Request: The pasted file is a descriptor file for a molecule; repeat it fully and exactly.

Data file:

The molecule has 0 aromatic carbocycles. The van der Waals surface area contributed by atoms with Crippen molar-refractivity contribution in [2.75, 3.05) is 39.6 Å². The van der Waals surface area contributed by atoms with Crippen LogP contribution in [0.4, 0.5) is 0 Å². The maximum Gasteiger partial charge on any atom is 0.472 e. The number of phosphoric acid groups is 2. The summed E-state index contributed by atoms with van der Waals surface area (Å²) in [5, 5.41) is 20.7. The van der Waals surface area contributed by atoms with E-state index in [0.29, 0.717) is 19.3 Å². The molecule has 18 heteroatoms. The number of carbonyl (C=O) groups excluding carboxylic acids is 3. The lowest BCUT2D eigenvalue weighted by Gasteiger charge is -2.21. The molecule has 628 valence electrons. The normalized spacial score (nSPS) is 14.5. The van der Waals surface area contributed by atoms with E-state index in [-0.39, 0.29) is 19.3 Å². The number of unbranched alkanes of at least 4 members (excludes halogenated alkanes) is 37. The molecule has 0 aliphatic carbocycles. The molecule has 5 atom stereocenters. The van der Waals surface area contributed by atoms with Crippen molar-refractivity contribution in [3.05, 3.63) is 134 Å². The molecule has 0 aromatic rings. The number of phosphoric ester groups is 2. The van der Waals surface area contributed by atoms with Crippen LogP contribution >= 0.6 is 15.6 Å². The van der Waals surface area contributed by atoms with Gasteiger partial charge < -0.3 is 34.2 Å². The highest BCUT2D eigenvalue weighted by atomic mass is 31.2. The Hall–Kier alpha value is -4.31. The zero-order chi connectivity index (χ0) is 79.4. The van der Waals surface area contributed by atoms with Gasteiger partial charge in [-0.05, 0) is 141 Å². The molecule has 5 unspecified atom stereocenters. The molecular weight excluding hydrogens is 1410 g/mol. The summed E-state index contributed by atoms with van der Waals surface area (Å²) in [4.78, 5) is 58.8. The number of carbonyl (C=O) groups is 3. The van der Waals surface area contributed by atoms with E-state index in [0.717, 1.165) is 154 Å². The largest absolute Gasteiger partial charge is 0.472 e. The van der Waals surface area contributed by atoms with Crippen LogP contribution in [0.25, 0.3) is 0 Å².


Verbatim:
The molecule has 0 aromatic carbocycles. The van der Waals surface area contributed by atoms with Crippen molar-refractivity contribution in [2.75, 3.05) is 39.6 Å². The van der Waals surface area contributed by atoms with Crippen LogP contribution in [0.4, 0.5) is 0 Å². The maximum Gasteiger partial charge on any atom is 0.472 e. The number of phosphoric acid groups is 2. The summed E-state index contributed by atoms with van der Waals surface area (Å²) in [5, 5.41) is 20.7. The van der Waals surface area contributed by atoms with E-state index in [0.29, 0.717) is 19.3 Å². The molecule has 18 heteroatoms. The number of carbonyl (C=O) groups excluding carboxylic acids is 3. The lowest BCUT2D eigenvalue weighted by Gasteiger charge is -2.21. The molecule has 628 valence electrons. The normalized spacial score (nSPS) is 14.5. The van der Waals surface area contributed by atoms with E-state index in [-0.39, 0.29) is 19.3 Å². The number of unbranched alkanes of at least 4 members (excludes halogenated alkanes) is 37. The molecule has 0 aliphatic carbocycles. The molecule has 5 atom stereocenters. The van der Waals surface area contributed by atoms with Crippen molar-refractivity contribution in [3.05, 3.63) is 134 Å². The molecule has 0 aromatic rings. The number of phosphoric ester groups is 2. The van der Waals surface area contributed by atoms with Crippen LogP contribution >= 0.6 is 15.6 Å². The van der Waals surface area contributed by atoms with Gasteiger partial charge < -0.3 is 34.2 Å². The highest BCUT2D eigenvalue weighted by atomic mass is 31.2. The Hall–Kier alpha value is -4.31. The zero-order chi connectivity index (χ0) is 79.4. The van der Waals surface area contributed by atoms with Gasteiger partial charge in [-0.05, 0) is 141 Å². The molecule has 5 unspecified atom stereocenters. The molecular weight excluding hydrogens is 1410 g/mol. The summed E-state index contributed by atoms with van der Waals surface area (Å²) in [4.78, 5) is 58.8. The number of carbonyl (C=O) groups is 3. The van der Waals surface area contributed by atoms with E-state index in [0.717, 1.165) is 154 Å². The largest absolute Gasteiger partial charge is 0.472 e. The van der Waals surface area contributed by atoms with Crippen LogP contribution in [0.25, 0.3) is 0 Å².